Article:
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An orthodontist is a specialist who has completed an advanced education program for 2 to 3 years following dental school, to learn the special skills required to manage tooth movement and guide facial development.

Orthodontic appliances can be made of metal, ceramics or plastic. They may be removable or they may be brackets bonded to the teeth. By placing a constant, gentle force in a carefully controlled direction, braces slowly move teeth to a corrected position. Most bonded brackets can be placed with no discomfort. You can choose brackets that are clear or metallic colour. You can choose the colour of the ties that hold the wire in the brackets. Wires are also less noticeable than they used to be and the latest materials move teeth faster with less discomfort to patients.

Treatment time typically ranges from 12-30 months. Interceptive or early treatment can take as few as six months. This varies from patient to patient, depending on such factors as difficulty of the existing problem, age of the patient, certain physiological characteristics of the patient and probably most important patient cooperation during treatment. The success of orthodontic treatment is keynoted by cooperation. It is very important that all instructions be carefully and completely followed.

The main areas of concern include:

  • Wearing certain auxiliaries such as elastics and headgears as instructed (Note: headgear is not necessary for all patients)
  • Being present and on time for all appointments
  • Maintaining good oral hygiene
  • Minimizing appliance breakages
  • Immediate reporting of broken appliances

Poor cooperation in any of these areas can markedly lengthen treatment time and may detract from the end result.

Orthodontic treatment can be started at any age. Many orthodontic problems are easier to correct if detected at an early age before jaw growth has slowed. Early treatment may mean that a patient can avoid surgery and more serious complications. The Canadian Association of Orthodontists recommends that every child first visit an orthodontist by age 7 or earlier if a problem is detected by parents, the family dentist or the child’s physician.

Phase I, or early interceptive treatment, is limited orthodontic treatment (i.e. expander or partial braces) before all of the permanent teeth have erupted. Such treatment can occur between the ages of six and ten. This treatment is sometimes recommended to make more space for developing teeth, correction of crossbites, overbites, underbites, or harmful oral habits.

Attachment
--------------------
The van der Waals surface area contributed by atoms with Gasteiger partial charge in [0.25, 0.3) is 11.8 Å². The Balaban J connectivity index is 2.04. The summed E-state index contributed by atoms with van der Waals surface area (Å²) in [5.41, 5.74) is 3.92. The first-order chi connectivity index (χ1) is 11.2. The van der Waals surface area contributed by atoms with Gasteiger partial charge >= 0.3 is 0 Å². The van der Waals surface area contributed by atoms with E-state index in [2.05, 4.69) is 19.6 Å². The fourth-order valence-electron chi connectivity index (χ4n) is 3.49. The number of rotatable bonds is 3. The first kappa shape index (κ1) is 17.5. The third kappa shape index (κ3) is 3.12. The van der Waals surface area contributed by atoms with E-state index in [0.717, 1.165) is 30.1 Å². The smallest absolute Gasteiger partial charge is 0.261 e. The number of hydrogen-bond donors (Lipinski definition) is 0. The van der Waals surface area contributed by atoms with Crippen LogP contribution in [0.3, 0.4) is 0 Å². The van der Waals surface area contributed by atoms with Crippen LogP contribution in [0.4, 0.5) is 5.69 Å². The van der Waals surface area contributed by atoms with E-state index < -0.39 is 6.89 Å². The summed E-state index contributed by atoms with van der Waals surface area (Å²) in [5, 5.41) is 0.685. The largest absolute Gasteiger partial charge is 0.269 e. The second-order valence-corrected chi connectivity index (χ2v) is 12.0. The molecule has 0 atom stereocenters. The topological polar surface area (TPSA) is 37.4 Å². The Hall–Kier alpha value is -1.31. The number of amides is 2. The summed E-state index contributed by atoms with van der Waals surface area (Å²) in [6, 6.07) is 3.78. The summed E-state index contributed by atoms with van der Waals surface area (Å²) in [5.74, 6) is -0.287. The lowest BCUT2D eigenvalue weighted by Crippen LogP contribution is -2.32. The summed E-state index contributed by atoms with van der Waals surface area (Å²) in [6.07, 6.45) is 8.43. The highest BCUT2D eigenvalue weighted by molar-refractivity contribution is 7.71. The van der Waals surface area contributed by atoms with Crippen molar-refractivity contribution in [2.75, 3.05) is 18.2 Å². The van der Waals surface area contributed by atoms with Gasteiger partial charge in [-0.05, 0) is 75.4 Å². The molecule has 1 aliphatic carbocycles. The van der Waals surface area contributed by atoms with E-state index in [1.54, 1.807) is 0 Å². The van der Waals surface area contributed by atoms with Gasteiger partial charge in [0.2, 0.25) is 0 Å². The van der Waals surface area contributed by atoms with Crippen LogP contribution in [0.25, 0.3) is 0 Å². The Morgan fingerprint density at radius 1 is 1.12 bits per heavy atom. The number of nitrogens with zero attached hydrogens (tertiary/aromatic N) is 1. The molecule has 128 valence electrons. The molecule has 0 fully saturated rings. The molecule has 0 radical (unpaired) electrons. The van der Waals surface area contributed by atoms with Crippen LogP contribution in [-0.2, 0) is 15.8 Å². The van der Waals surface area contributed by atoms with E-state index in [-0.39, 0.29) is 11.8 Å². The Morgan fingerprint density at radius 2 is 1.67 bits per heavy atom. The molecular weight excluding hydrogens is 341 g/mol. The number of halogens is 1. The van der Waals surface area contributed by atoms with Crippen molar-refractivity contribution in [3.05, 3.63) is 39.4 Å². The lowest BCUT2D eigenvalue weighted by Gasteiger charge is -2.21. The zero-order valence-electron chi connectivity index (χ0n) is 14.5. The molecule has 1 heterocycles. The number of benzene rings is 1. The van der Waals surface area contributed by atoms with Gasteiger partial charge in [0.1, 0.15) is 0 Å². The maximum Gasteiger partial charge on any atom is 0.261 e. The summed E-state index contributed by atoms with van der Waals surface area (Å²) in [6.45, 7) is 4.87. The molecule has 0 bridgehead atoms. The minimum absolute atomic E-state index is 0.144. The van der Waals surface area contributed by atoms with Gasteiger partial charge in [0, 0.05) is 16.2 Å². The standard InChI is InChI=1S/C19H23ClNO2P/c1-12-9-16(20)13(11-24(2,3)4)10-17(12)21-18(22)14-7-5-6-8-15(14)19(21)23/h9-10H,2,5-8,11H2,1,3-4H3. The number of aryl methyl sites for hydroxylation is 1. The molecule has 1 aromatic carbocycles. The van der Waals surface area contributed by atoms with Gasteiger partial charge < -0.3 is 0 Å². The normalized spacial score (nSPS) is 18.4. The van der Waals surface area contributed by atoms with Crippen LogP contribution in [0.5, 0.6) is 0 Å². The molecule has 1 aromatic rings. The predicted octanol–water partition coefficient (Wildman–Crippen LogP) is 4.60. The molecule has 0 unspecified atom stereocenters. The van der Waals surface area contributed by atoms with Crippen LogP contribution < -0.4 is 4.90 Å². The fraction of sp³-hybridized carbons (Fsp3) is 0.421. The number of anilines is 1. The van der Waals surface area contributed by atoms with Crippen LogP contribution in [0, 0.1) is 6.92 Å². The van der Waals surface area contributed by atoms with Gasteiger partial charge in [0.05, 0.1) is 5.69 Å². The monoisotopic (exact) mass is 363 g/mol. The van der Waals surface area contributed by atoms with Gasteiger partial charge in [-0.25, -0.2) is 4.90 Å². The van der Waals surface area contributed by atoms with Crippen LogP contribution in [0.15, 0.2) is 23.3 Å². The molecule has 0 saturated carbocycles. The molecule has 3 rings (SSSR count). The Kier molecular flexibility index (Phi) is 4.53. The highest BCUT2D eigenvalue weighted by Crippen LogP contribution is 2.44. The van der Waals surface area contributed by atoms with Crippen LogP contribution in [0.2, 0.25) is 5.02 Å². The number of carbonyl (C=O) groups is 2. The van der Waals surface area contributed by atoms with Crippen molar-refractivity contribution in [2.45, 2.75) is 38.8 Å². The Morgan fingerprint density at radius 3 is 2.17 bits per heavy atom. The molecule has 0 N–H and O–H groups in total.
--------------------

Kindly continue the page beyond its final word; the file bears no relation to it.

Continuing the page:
Phase II treatment is also called comprehensive treatment, because it involves full braces when all of the permanent teeth have erupted, usually between the ages of eleven and thirteen.

Orthodontic treatment can be successful at any age. Everyone wants a beautiful and healthy smile. Twenty to twenty five percent of orthodontic patients today are adults.

The placement of bands and brackets on your teeth does not hurt. Once your braces are placed and connected with the archwires you may feel some soreness of your teeth for one to four days. Your lips and cheeks may need one to two weeks to get used to the braces on your teeth.

No. It is recommended, however, that patients protect their smiles by wearing a mouth guard when participating in any sporting activity. Mouth guards are inexpensive, comfortable, and come in a variety of colors and patterns.

No. However, there may be an initial period of adjustment. In addition, brace covers can be provided to prevent discomfort.

Yes, you should continue to see your general dentist every six months for regular cleanings and dental checkups.

Early treatment can guide permanent teeth into a more favorable position, reduce the risk of injury to protruded front teeth as well as boost self-esteem during critical development years.

Orthodontics improves function, force distribution and wear patterns on teeth. It increases the ability to keep teeth clean which promotes a better long term health of the teeth and gums and lastly, a more attractive smile.

Do you have?

  • Upper front teeth that protrude excessively over the lower teeth (overjet
  • Upper front teeth that cover the majority of the lower teeth when biting together (deepbite)
  • Upper front teeth are behind or inside the lower front teeth (underbite)
  • The upper and lower front teeth do not touch when biting together (open bite)
  • Crowded or overlapped teeth
  • Difficulty chewing
  • Teeth wearing unevenly or excessively
  • Spaces between the teeth
  • Finger or thumb sucking habits which continue after six years of age